Tuesday, September 23, 12:00 pm

The Portland Water District in Pictures, 1908-2008

Douglass Street Weathervane, 1929

Douglass Street Weathervane, 1929

Speakers: Paul Thomas Hunt and Barbara Brewer

This program relates to the 2014-2015 museum exhibit, "Home: The Longfellow House and the Emergence of Portland."

Greater Portland has had a public water system since 1869. For almost 40 years it was owned and operated as a for-profit company. A vote in 1906 changed all that and led to the legal actions that established the quasi-municipal, non-profit Portland Water District in 1908. Though largely unseen and not thought of, there is a rich pictorial and human history to the first 100 years of Maine’s largest water and wastewater utility. Cost: Free for MHS members; $5 for non-members (pay at the door).

Paul Thomas Hunt is the District’s Environmental Manager. He volunteered to create a history presentation as part of the centennial celebration and soon found himself immersed in old newspapers and company reports. Barbara Brewer is the Executive Assistant for the District. She was tapped to maintain the District’s historical collection of artifacts. She shares historical information by writing articles for the employee newsletter and contributing images to Maine Memory Network and on the District’s Facebook page.

October Programs

Friday, October 24 – Thursday, October 30, 2014

Longfellow's "Haunted House"


Don't miss this unique evening tour of the Longfellow House in the week leading up to Halloween! Based on Longfellow's poem, "Haunted Houses" -- "All houses wherein men have lived and died / Are haunted houses" -- the 90-minute tour will be led by seasoned guide James Horrigan. It will bring to life the various family members that died in the Wadsworth-Longfellow over its long history.

There are only six tour evenings: October 24, 25, 27, 28, 29, and 30, from 6-7:30 PM. RSVPs are required and each tour is limited to 12. Admission fee of $10 pp is payable at the door. All tours sold out quickly last year so don't delay! To reserve a spot, call John Babin, Visitor Services Manager, at 207-774-1822 ext. 212.

Ongoing & Family Programs

Historical Walking Tours of Portland

Join MHS for a guided tour to the waterfront highlighting Portland's history, maritime heritage, and authentic character. The tour highlights famous city residents, industries, architecture, historic landmarks, social history, and the Great Fire of 1866. Daily, June 1st—Oct 30th at 1:30pm, weather permitting. Tour size limited: first-come, first-served. Tickets: $10 (children under 6, free; recommended for ages 12 and older); $15 for combo Longfellow House ticket. Call for group bookings.

Library Tours

This 45-minute tour of the Brown Research Library, fully renovated in 2009, takes participants throughout the first floor reading room and behind-the-scenes into the archive, normally closed to the public. Nicholas Noyes, Curator of Library Collections, covers the history of the building, architectural details, the basics of doing research in the library, and even shares a few treasures from the collection. (First Wednesdays in Jan, March, May, July, Sept, Nov, at 12PM. Sign up in advance by sending an email to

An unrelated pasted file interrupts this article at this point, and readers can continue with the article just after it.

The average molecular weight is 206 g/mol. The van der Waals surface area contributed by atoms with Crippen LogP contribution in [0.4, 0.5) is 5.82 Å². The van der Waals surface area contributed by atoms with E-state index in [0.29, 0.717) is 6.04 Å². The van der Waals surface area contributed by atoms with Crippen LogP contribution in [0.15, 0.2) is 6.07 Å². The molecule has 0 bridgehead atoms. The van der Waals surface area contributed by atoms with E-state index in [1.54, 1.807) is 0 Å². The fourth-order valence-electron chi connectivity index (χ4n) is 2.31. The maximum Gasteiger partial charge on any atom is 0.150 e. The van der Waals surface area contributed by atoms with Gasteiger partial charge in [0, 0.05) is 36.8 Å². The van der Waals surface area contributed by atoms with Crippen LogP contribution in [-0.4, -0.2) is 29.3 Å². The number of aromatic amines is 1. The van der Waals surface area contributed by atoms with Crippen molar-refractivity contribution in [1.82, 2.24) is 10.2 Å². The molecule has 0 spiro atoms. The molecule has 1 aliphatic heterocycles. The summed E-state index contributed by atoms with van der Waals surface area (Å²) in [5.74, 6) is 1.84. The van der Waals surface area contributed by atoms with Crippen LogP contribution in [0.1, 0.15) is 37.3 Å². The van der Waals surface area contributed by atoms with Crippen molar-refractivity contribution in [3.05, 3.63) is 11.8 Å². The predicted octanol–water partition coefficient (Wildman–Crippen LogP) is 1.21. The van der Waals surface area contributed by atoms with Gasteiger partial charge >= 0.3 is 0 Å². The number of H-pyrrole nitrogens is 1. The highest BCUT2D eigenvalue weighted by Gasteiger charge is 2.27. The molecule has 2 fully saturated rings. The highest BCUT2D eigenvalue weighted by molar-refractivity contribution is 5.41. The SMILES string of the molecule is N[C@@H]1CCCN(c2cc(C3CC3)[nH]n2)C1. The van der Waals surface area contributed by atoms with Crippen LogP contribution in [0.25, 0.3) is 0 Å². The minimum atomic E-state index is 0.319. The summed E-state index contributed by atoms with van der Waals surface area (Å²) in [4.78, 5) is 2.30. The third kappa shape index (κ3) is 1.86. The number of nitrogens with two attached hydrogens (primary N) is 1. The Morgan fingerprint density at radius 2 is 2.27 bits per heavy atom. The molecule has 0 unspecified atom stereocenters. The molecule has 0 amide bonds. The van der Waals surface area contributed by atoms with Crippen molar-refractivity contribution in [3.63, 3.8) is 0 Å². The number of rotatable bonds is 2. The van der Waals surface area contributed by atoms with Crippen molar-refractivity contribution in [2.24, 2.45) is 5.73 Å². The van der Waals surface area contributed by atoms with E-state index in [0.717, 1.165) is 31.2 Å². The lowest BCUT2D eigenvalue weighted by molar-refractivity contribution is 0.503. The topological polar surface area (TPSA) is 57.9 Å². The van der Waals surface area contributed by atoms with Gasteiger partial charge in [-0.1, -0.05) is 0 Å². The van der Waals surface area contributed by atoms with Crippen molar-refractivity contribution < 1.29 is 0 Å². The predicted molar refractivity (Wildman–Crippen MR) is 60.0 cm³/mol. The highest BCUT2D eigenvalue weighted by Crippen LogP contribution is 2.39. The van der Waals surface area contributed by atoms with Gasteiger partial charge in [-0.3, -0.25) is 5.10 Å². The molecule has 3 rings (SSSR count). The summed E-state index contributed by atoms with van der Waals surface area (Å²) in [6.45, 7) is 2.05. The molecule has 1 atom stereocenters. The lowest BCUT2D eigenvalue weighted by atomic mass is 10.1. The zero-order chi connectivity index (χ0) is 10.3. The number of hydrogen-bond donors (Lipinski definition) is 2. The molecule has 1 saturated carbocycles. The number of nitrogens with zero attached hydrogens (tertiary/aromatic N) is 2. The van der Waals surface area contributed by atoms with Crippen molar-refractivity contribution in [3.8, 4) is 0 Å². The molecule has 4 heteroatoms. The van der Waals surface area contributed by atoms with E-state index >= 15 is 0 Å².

Maine Memory Network Demonstration

A Maine Memory Network staff member provides an in-depth review of content and search functions on Maine's premier statewide digital museum. Bring a laptop or tablet (optional) and search as you go. (Third Wednesdays in February and August, at 12PM. Sign up in advance by sending an email to

Museum Collections: Researching in the Museum Collections

Go behind the scenes with the MHS Collections Manager. In this hour-long program, Holly Hurd-Forsyth takes you into several of the museum storage rooms (normally off-limits to the public), and discusses how the MHS museum collection can be a valuable source of information in your research project. Learn how to use the web-based museum catalog, PastPerfect Online, along with other object-specific research tools. (Third Wednesdays in Jan, Apr, July, and Oct at 12PM; Limited to 12. Sign up in advance by sending an email to

Regional Genealogy Programs, Events, and Conferences

Annual Cruise

CRUISE - The Magic of the Loire Valley and Bordeaux's Chateaux and Vineyards
October 29 - November 9, 2014

Join MHS as we sail three rivers on this journey—the Garonne, the Dordogne, and the Gironde—and savor the unique gastronomical heritage of southwest France. You'll be treated to a sumptuous display of culinary magic throughout your journey.
Get Details.


exhibit graphic
Morton Block and Wadsworth-Longfellow House, ca. 1912

Home: The Longfellow House & the Emergence of Portland
Opens June 27, 2014

Home: The Longfellow House & the Emergence of Portland uses the Wadsworth-Longfellow House as a prism to explore how Portland has grown and changed over more than 230 years. It's a fascinating new way to look at the House, its relationship to the community, and Portland history. Read More.


 photo of 701 Forest Avenue, Portland, 1924
701 Forest Avenue, Portland in 1924

A Snapshot of Portland, 1924: The Taxman Cometh
Opens June 27, 2014

A Snapshot of Portland celebrates the informal photographs that the tax assessor's office took of every taxable building in the City in 1924. The exhibition highlights a selection of these fascinating snapshots of Portland life—from its first "skyscrapers" to tenements, pool halls, and farms. Read More


Maine Memory Network

Offers online access to numerous Web–based exhibits and a constantly growing collection of nearly 45,000 historical documents, images, and objects contributed by more than 270 organizations around Maine. New exhibits added regularly. Go to


All events, unless otherwise noted, are held at the Maine Historical Society. Click here for Directions or Parking.

For more information or to sign up for any of the events listed below, call (207) 774–1822 or email Support our efforts and become a member today.